Article:

Insufficient Protection from Cyber Attacks?

21 May 2021

There are many types of cyber attacks, ranging from sophisticated automated attacks to manual attacks. The goals of cyber attacker can vary from deploying ransomware to fraudulent attempts to extract funds from target organisations. Between 2017 and 2021, there has been a rise in social engineering (phishing) used as a tool to facilitate cyber attacks from 72% to 83% and a fall in ransomware from 17% to 7%¹.

“More generally, the pandemic had stretched resources and led to competing priorities in IT and cyber security teams. In some cases, there was a perceived conflict between prioritising IT service continuity and maintenance work, and aspects of cyber security such as patching software”

The average total cost of cyber breaches for 2020 was calculated to be $3.86 million dollars with the United States having paid the most. With ransomware attacks having a greater average cost compared to other types of breaches².

Cyber attacks can happen to the largest and smallest of organisations. Attacks can be automated to target exposed services, users, and outdated systems. More complex attacks such as fraud are much more likely to be manual whereby the attacker must interact with the target to be successful. Current trends show that attackers are targeting the human factor within organisations via phishing³

There are many factors that can be attributed to cyber attacks:

  • Insufficient budget to implement the required controls, procedures, or training
  • Having a false sense of security
  • Human error leading to misconfigurations, data leaks or impersonation
  • Insufficient training causing users to be unaware of phishing attempts
  • Stretched resources in IT due to the COVID-19 pandemic

Over the past year we have observed a wide range of cyber attacks with completely different modus operandi, for example.

  • Automated botnet that was exploiting exposed AWS instances running outdated services and deploying a crypto miner set to mine crypto coins into the attacker’s wallet
  • Externally exposed ticketing/helpdesk along with remote desktop services that could allow an attacker to sift through the tickets for credentials to gain a foothold within the organisation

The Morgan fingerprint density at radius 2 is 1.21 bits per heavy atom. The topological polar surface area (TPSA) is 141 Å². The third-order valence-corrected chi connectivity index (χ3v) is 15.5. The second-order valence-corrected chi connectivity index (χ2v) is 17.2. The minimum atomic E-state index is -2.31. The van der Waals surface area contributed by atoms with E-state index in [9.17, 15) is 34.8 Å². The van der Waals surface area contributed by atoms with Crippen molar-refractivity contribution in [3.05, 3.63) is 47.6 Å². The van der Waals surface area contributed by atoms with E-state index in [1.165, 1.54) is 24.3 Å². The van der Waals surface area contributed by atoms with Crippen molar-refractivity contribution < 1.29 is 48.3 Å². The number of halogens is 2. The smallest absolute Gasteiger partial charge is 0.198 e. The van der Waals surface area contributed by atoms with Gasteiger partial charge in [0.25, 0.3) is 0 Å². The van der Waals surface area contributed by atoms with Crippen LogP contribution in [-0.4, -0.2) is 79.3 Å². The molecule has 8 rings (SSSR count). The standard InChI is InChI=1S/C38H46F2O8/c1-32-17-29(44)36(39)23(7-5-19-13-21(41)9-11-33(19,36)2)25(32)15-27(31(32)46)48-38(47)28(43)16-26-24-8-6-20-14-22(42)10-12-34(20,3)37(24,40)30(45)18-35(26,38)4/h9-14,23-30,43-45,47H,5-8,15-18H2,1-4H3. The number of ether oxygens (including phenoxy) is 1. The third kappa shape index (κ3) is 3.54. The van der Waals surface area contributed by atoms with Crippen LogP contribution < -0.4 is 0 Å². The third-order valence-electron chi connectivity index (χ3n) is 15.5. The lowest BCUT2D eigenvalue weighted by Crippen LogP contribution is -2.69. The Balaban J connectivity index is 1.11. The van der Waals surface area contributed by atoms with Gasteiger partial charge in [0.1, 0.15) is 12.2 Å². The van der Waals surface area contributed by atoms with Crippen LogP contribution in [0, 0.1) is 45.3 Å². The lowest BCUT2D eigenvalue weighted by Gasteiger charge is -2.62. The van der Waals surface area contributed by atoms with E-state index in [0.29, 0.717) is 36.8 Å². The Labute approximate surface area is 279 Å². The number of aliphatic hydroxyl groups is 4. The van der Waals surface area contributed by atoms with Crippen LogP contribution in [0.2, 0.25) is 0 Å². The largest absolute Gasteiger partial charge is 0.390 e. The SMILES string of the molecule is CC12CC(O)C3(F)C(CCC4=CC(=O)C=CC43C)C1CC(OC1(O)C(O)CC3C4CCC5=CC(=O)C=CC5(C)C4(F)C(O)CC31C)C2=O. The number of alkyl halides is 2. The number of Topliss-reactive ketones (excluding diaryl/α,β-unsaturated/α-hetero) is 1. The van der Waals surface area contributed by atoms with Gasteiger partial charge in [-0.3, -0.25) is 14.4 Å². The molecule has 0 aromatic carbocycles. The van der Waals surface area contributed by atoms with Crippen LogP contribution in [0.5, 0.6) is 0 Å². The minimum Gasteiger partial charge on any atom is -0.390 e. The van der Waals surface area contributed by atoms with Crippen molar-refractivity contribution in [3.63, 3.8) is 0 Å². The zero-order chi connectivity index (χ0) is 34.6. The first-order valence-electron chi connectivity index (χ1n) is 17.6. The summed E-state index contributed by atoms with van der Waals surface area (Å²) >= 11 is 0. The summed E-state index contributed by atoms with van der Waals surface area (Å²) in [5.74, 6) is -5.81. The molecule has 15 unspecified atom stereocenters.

• Automated phishing campaigns that contain a malicious excel document that drops a ransomware payload designed to spread throughout the organisation

As a result of these incidents lessons have been learned. Not all lessons are however technical, and it is also important to address the human aspect. This can be done by.

  • Investment in cyber security to maintain secure external and internal landscapes
  • Organisations always being prepared for potential breaches 
  • Accepting that humans will always be hackable using social engineering techniques. As a result training is key to ensure employees can spot malicious social engineering attempts
  • Knowing what is within your estate and identify weak points or areas of external exposure  which an attacker may attempt to exploit
  • Involving security at all stages of a development or change to internal/external facing systems/services

The dynamic in the current situation is that all the above have to be juggled with the additional workload provided by a high proportion of some workforces working remotely. As resources become stretched more thinly opportunities for Cyber attacks increase. With limited time and resources businesses would benefit from comprehensive risk analyses to ensure that their efforts are focused on the areas most at risk to minimised potential losses. It is always worth focusing on how failure to manage key risks can damage the culture of your organisation.

Author: Vijay VeluHead of Offensive Security.

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References:
1Cyber Security Breaches Survey 2021
2. IBM Security: Cost of a Data Breach Report 2020
3. Data security incident trends